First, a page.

In the illustrated embodiment, as shown in FIGS. 1-3, each of the four resonators 32 is disposed such that the open end portion 321 is located at the position in the inner space of the casing 3 located outwardly of the positions of the speakers 80 and corresponding to the position of the antinode of the sound pressure in the natural vibration mode at the specific frequency. In the embodiment, there is generated the natural vibration mode with the wavelength that is substantially equal to the dimension of the casing 3 in the key arrangement direction and the positive antinodes of the sound pressure in the natural vibration mode at the frequency as a control target for reducing the sound pressure (hereinafter referred to as the control target frequency where appropriate) are located at one and the other of the opposite ends of the casing 3. Further, the negative antinode of the sound pressure is located in the vicinity of the central portion of the casing 3. Accordingly, the four resonators 32 are disposed such that the open end portions 321 (each as the control point) are located at positions corresponding to all of the antinodes. By thus disposing the open end portions 321 of the resonators 32 at the positions corresponding to all of the antinodes of the sound pressure in the natural vibration mode at the control target frequency, the sound pressure at the frequency in question may be reduced. The open end portions 321 of the resonators 32 may be located at positions corresponding to any of the antinodes of the sound pressure. That is, among the four resonators 32 shown in FIG. 2, the intermediate two resonators 32b may be eliminated. Only the two resonators 32a located at the opposite ends of the casing 3 except the intermediate two resonators 32b may be disposed. Further, one of the two intermediate resonators 32b shown in FIG. 2 may be disposed as only one resonator. In other words, the open end portion 321 of the resonator 32 which resonates at the control target frequency is located at the position corresponding to at least one antinode of the sound pressure in the natural vibration mode at the control target frequency. Such an arrangement also ensures the advantage of reducing the sound pressure, as compared with an instance in which the resonators 32 are not provided.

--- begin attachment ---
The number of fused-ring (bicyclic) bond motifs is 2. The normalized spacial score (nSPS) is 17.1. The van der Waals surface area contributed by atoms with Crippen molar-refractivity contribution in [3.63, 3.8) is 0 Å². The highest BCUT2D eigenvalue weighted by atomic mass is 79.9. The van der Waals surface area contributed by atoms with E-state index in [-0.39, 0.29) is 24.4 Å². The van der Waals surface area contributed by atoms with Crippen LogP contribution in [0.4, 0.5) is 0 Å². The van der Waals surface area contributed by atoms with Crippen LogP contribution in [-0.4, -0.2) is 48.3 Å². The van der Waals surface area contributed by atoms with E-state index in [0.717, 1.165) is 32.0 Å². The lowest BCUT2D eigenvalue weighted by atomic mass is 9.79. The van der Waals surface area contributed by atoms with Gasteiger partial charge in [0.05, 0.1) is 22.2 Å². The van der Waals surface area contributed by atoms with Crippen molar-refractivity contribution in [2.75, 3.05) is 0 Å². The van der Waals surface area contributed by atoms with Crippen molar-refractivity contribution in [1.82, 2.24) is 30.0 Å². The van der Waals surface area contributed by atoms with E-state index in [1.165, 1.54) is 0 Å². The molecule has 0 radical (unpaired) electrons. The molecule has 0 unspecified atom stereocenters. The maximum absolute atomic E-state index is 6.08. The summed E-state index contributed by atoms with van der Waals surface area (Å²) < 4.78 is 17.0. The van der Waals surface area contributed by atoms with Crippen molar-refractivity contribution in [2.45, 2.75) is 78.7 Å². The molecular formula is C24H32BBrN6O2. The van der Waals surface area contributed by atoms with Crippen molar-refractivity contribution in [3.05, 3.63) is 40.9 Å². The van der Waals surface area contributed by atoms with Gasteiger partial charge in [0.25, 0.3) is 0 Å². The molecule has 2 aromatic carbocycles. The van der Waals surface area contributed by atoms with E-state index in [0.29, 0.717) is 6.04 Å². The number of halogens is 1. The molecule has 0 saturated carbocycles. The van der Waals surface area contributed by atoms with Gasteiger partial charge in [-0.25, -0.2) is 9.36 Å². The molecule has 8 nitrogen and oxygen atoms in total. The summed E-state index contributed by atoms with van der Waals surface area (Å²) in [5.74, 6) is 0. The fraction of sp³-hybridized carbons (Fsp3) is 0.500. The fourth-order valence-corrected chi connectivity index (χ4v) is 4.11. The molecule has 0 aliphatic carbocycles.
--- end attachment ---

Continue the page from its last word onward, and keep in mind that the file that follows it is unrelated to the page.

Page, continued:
As will be understood from the above, where there is caused a fluctuation in the acoustic characteristic or where it is desired to change the frequency characteristic to be emphasized in particular, namely, where it is desired to decrease or increase the sound pressure at the frequency to be emphasized, depending upon various conditions of the casing such as the shape of the casing and the layout of obstacles (e.g., electronic components such as a power source), it is possible to fabricate the casing with the acoustic characteristic in consonance with the intention of the designer to a certain extent, by disposing the resonators having the dimension in accordance with the frequency at positions in accordance with the frequency.

Embodiment 2